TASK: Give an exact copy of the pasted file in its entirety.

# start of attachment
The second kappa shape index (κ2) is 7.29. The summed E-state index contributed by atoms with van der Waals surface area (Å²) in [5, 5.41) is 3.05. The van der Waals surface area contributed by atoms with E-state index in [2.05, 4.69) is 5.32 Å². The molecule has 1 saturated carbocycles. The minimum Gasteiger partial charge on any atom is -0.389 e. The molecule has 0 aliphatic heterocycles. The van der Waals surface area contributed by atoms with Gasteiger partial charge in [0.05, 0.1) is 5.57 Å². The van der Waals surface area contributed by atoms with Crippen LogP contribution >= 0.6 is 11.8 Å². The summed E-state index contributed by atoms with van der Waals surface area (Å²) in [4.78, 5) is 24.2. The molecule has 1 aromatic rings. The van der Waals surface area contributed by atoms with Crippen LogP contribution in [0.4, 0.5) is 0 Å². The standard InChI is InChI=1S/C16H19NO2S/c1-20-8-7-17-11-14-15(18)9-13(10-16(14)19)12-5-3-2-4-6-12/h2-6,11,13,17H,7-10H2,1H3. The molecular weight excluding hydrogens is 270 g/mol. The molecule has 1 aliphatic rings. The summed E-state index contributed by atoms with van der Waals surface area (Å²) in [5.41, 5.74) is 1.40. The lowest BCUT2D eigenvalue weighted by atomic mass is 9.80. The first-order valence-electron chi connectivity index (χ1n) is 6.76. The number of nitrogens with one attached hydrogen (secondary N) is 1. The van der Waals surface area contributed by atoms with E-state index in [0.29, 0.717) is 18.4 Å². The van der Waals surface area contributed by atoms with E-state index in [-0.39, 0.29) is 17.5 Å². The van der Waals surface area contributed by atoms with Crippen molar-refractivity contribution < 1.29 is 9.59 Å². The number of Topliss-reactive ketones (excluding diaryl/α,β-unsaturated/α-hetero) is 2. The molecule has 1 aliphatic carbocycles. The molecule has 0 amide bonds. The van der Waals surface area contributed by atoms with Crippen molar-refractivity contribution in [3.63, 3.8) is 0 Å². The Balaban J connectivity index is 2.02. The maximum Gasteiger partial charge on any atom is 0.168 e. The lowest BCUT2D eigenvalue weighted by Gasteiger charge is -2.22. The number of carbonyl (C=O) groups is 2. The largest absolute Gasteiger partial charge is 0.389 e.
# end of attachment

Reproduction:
The second kappa shape index (κ2) is 7.29. The summed E-state index contributed by atoms with van der Waals surface area (Å²) in [5, 5.41) is 3.05. The van der Waals surface area contributed by atoms with E-state index in [2.05, 4.69) is 5.32 Å². The molecule has 1 saturated carbocycles. The minimum Gasteiger partial charge on any atom is -0.389 e. The molecule has 0 aliphatic heterocycles. The van der Waals surface area contributed by atoms with Gasteiger partial charge in [0.05, 0.1) is 5.57 Å². The van der Waals surface area contributed by atoms with Crippen LogP contribution >= 0.6 is 11.8 Å². The summed E-state index contributed by atoms with van der Waals surface area (Å²) in [4.78, 5) is 24.2. The molecule has 1 aromatic rings. The van der Waals surface area contributed by atoms with Crippen LogP contribution in [0.4, 0.5) is 0 Å². The standard InChI is InChI=1S/C16H19NO2S/c1-20-8-7-17-11-14-15(18)9-13(10-16(14)19)12-5-3-2-4-6-12/h2-6,11,13,17H,7-10H2,1H3. The molecular weight excluding hydrogens is 270 g/mol. The molecule has 1 aliphatic rings. The summed E-state index contributed by atoms with van der Waals surface area (Å²) in [5.41, 5.74) is 1.40. The lowest BCUT2D eigenvalue weighted by atomic mass is 9.80. The first-order valence-electron chi connectivity index (χ1n) is 6.76. The number of nitrogens with one attached hydrogen (secondary N) is 1. The van der Waals surface area contributed by atoms with E-state index in [0.29, 0.717) is 18.4 Å². The van der Waals surface area contributed by atoms with E-state index in [-0.39, 0.29) is 17.5 Å². The van der Waals surface area contributed by atoms with Crippen molar-refractivity contribution < 1.29 is 9.59 Å². The number of Topliss-reactive ketones (excluding diaryl/α,β-unsaturated/α-hetero) is 2. The molecule has 1 aliphatic carbocycles. The molecule has 0 amide bonds. The van der Waals surface area contributed by atoms with Crippen molar-refractivity contribution in [3.63, 3.8) is 0 Å². The Balaban J connectivity index is 2.02. The maximum Gasteiger partial charge on any atom is 0.168 e. The lowest BCUT2D eigenvalue weighted by Gasteiger charge is -2.22. The number of carbonyl (C=O) groups is 2. The largest absolute Gasteiger partial charge is 0.389 e.